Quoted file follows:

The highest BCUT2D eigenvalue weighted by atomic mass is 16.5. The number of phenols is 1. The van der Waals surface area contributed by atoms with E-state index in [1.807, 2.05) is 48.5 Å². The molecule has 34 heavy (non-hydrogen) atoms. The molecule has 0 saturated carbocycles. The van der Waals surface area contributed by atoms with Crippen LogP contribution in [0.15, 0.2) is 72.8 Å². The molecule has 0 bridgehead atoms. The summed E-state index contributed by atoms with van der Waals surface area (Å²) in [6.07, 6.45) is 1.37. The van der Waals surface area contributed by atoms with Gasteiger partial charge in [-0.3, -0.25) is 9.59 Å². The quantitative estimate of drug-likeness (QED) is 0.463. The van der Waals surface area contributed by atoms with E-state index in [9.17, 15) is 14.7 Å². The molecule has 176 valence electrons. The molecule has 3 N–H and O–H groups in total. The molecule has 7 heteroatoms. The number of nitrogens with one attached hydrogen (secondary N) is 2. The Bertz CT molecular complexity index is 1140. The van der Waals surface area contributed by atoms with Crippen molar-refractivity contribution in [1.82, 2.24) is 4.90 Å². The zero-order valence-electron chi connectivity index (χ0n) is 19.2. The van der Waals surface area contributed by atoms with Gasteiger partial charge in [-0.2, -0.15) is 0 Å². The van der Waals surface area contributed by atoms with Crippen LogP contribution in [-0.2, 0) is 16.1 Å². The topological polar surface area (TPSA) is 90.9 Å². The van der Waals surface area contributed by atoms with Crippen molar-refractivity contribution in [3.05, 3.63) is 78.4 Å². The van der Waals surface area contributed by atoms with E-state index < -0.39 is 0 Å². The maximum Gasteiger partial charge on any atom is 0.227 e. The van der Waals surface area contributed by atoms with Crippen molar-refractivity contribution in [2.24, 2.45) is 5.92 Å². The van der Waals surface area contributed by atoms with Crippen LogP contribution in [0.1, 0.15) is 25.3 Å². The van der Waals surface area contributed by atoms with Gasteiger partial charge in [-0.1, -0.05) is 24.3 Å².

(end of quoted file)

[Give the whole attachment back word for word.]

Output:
The highest BCUT2D eigenvalue weighted by atomic mass is 16.5. The number of phenols is 1. The van der Waals surface area contributed by atoms with E-state index in [1.807, 2.05) is 48.5 Å². The molecule has 34 heavy (non-hydrogen) atoms. The molecule has 0 saturated carbocycles. The van der Waals surface area contributed by atoms with Crippen LogP contribution in [0.15, 0.2) is 72.8 Å². The molecule has 0 bridgehead atoms. The summed E-state index contributed by atoms with van der Waals surface area (Å²) in [6.07, 6.45) is 1.37. The van der Waals surface area contributed by atoms with Gasteiger partial charge in [-0.3, -0.25) is 9.59 Å². The quantitative estimate of drug-likeness (QED) is 0.463. The van der Waals surface area contributed by atoms with E-state index in [9.17, 15) is 14.7 Å². The molecule has 176 valence electrons. The molecule has 3 N–H and O–H groups in total. The molecule has 7 heteroatoms. The number of nitrogens with one attached hydrogen (secondary N) is 2. The Bertz CT molecular complexity index is 1140. The van der Waals surface area contributed by atoms with Crippen molar-refractivity contribution in [1.82, 2.24) is 4.90 Å². The zero-order valence-electron chi connectivity index (χ0n) is 19.2. The van der Waals surface area contributed by atoms with Gasteiger partial charge in [-0.2, -0.15) is 0 Å². The van der Waals surface area contributed by atoms with Crippen LogP contribution in [-0.2, 0) is 16.1 Å². The topological polar surface area (TPSA) is 90.9 Å². The van der Waals surface area contributed by atoms with Crippen molar-refractivity contribution in [3.05, 3.63) is 78.4 Å². The van der Waals surface area contributed by atoms with E-state index < -0.39 is 0 Å². The maximum Gasteiger partial charge on any atom is 0.227 e. The van der Waals surface area contributed by atoms with Crippen molar-refractivity contribution in [2.24, 2.45) is 5.92 Å². The van der Waals surface area contributed by atoms with Crippen LogP contribution in [0.1, 0.15) is 25.3 Å². The van der Waals surface area contributed by atoms with Gasteiger partial charge in [-0.1, -0.05) is 24.3 Å².